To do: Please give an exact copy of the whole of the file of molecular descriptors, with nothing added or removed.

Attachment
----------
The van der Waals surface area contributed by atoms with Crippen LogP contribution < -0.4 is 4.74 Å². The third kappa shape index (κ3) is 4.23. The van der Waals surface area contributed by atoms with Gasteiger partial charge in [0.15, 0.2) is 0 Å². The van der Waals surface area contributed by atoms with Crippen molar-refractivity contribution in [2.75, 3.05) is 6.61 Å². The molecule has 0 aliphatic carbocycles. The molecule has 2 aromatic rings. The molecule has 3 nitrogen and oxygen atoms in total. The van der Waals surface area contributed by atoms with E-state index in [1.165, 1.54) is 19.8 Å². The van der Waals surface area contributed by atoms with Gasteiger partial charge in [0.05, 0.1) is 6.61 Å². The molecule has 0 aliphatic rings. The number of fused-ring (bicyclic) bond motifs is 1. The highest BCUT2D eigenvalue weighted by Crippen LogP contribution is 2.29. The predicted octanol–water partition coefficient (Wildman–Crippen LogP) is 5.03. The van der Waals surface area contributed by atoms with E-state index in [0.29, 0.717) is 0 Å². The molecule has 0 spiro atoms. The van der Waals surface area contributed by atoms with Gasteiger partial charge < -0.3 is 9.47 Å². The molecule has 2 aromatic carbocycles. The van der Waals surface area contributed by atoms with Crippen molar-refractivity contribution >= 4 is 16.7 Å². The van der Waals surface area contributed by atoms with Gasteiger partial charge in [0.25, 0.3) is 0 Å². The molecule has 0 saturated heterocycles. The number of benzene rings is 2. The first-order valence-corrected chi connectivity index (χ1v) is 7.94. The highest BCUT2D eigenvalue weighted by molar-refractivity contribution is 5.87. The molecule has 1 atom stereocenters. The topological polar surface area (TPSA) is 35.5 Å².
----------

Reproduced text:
The van der Waals surface area contributed by atoms with Crippen LogP contribution < -0.4 is 4.74 Å². The third kappa shape index (κ3) is 4.23. The van der Waals surface area contributed by atoms with Gasteiger partial charge in [0.15, 0.2) is 0 Å². The van der Waals surface area contributed by atoms with Crippen molar-refractivity contribution in [2.75, 3.05) is 6.61 Å². The molecule has 0 aliphatic carbocycles. The molecule has 2 aromatic rings. The molecule has 3 nitrogen and oxygen atoms in total. The van der Waals surface area contributed by atoms with E-state index in [1.165, 1.54) is 19.8 Å². The van der Waals surface area contributed by atoms with Gasteiger partial charge in [0.05, 0.1) is 6.61 Å². The molecule has 0 aliphatic rings. The number of fused-ring (bicyclic) bond motifs is 1. The highest BCUT2D eigenvalue weighted by Crippen LogP contribution is 2.29. The predicted octanol–water partition coefficient (Wildman–Crippen LogP) is 5.03. The van der Waals surface area contributed by atoms with E-state index in [0.29, 0.717) is 0 Å². The molecule has 0 spiro atoms. The van der Waals surface area contributed by atoms with Gasteiger partial charge < -0.3 is 9.47 Å². The molecule has 2 aromatic carbocycles. The van der Waals surface area contributed by atoms with Crippen molar-refractivity contribution >= 4 is 16.7 Å². The van der Waals surface area contributed by atoms with Gasteiger partial charge in [0.25, 0.3) is 0 Å². The molecule has 0 saturated heterocycles. The number of benzene rings is 2. The first-order valence-corrected chi connectivity index (χ1v) is 7.94. The highest BCUT2D eigenvalue weighted by molar-refractivity contribution is 5.87. The molecule has 1 atom stereocenters. The topological polar surface area (TPSA) is 35.5 Å².